Official Discussion issued by the National Hurricane Center

Bret (AL032023) DATA RELEASED: 6/20/2023 9:00:00 AM UTC

Copy of official data

Tropical Storm Bret Discussion Number   4
NWS National Hurricane Center Miami FL       AL032023
500 AM AST Tue Jun 20 2023

Although Bret remains a well-organized tropical cyclone on satellite 
imagery, its overall appearance has changed little since yesterday 
evening.  The cloud pattern consists of a developing CDO with some 
banding features mainly over the eastern portion of the circulation. 
Cirrus motions show that the upper-level anticyclonic outflow 
pattern remains well-defined.  Subjective Dvorak intensity estimates 
from TAFB and SAB remain at 35 kt, and objective ADT estimates from 
UW-CIMMS are also near this value.  Therefore, the advisory 
intensity is held at 35 kt at this time.

Bret continues to move slightly north of due west or at about 280/15 
kt.  A mid-level high pressure area is expected to remain positioned 
to the north of the tropical cyclone for the next few days.  Thus, 
little change to the motion is likely through 72-96 hours.  In the 
latter part of the forecast period, a mid-tropospheric trough near 
the Florida peninsula should cause the deep layer ridge to weaken 
somewhat.  However, it is assumed that the cyclone will be weakening 
by that time and steered more by the low-level easterlies.  There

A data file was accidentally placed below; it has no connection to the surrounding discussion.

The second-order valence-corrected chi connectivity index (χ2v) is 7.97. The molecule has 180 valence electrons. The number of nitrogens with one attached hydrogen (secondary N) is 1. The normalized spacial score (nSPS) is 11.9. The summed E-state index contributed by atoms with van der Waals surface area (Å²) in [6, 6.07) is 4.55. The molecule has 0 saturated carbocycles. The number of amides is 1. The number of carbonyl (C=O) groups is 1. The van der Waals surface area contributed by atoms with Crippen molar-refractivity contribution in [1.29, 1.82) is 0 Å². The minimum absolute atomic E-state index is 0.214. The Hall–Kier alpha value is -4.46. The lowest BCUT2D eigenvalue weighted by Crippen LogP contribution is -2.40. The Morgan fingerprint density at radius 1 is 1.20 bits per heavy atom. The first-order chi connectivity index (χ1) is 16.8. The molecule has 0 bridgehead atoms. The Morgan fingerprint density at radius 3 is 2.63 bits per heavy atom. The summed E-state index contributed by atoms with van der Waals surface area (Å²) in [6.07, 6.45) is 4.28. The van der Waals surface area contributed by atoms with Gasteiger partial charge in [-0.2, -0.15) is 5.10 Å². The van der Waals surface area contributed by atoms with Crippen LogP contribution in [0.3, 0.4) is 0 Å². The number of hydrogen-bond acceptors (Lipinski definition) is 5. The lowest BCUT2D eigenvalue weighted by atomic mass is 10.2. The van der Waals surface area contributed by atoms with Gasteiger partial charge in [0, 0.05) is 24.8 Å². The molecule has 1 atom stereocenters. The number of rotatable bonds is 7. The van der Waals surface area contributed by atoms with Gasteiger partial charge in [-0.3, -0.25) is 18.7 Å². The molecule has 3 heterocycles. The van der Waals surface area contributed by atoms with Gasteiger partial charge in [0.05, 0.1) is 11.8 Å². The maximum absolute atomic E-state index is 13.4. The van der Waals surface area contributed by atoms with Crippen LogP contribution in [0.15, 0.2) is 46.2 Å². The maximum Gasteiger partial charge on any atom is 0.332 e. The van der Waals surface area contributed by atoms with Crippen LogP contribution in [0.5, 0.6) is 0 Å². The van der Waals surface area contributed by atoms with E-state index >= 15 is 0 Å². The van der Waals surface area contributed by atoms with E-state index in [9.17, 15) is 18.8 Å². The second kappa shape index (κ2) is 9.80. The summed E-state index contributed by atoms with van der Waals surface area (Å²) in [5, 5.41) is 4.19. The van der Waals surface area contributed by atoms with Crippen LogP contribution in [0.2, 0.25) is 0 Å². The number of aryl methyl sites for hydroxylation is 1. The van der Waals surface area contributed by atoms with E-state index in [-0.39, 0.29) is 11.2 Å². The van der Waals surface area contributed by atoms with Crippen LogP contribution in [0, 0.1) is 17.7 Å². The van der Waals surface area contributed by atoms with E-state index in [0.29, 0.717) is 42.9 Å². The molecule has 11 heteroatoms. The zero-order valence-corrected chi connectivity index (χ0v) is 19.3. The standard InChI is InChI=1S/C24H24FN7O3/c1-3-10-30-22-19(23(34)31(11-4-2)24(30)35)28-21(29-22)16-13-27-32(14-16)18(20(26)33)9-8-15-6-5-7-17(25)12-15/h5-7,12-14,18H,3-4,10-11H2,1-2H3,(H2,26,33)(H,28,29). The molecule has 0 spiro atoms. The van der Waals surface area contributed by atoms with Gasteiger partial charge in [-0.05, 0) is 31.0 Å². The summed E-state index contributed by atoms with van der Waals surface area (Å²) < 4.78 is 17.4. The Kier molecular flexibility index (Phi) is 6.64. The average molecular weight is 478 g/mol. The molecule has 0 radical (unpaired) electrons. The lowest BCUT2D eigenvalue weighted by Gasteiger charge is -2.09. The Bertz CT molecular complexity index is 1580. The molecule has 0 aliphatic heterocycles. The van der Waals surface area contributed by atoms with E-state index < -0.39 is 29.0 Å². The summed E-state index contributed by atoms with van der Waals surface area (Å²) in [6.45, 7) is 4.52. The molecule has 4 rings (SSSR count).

continues to be a significant spread in the 3-5 day track model 
guidance, probably due in large part to differences in the predicted 
intensity of Bret.  The official track forecast is similar to the 
previous one except a little farther to the south near the end of 
the period.  The simple and corrected consensus model solutions are 
even farther to the south.

Both the atmospheric and oceanic environment look conducive for 
strengthening during the next couple of days with low shear and 
abnormally warm ocean waters.  Therefore, the forecast continues to 
call for Bret to become a hurricane in a couple of days.  By 72 
hours, however, vertical shear is predicted to increase in 
association with an upper-level trough over the eastern Caribbean 
and drier mid-level air should begin to get entrained into the 
system.  This will likely cause a weakening trend to commence after 
Bret moves into the Caribbean as suggested by the global models.  
The official intensity forecast is similar to the previous NHC 
prediction and is above the model consensus and the SHIPS/LGEM 


1. Bret is forecast to initially strengthen and then move across
the Lesser Antilles near hurricane intensity on Thursday and
Friday, bringing a risk of flooding from heavy rainfall, strong
winds, and dangerous storm surge and waves.

2. Given the larger than usual uncertainty in the track forecast,
it is too early to specify the location and magnitude of where
these hazards could occur. However, everyone in the Lesser
Antilles, Puerto Rico, and the Virgin Islands should closely monitor
updates to the forecast for Bret and have their hurricane
plan in place.


INIT  20/0900Z 11.7N  44.7W   35 KT  40 MPH
12H  20/1800Z 12.1N  46.9W   45 KT  50 MPH
24H  21/0600Z 12.6N  49.7W   55 KT  65 MPH
36H  21/1800Z 13.1N  52.4W   60 KT  70 MPH
48H  22/0600Z 13.5N  55.0W   65 KT  75 MPH
60H  22/1800Z 13.9N  57.8W   65 KT  75 MPH
72H  23/0600Z 14.3N  60.4W   60 KT  70 MPH
96H  24/0600Z 15.0N  65.8W   55 KT  65 MPH
120H  25/0600Z 16.0N  70.5W   50 KT  60 MPH

Forecaster Pasch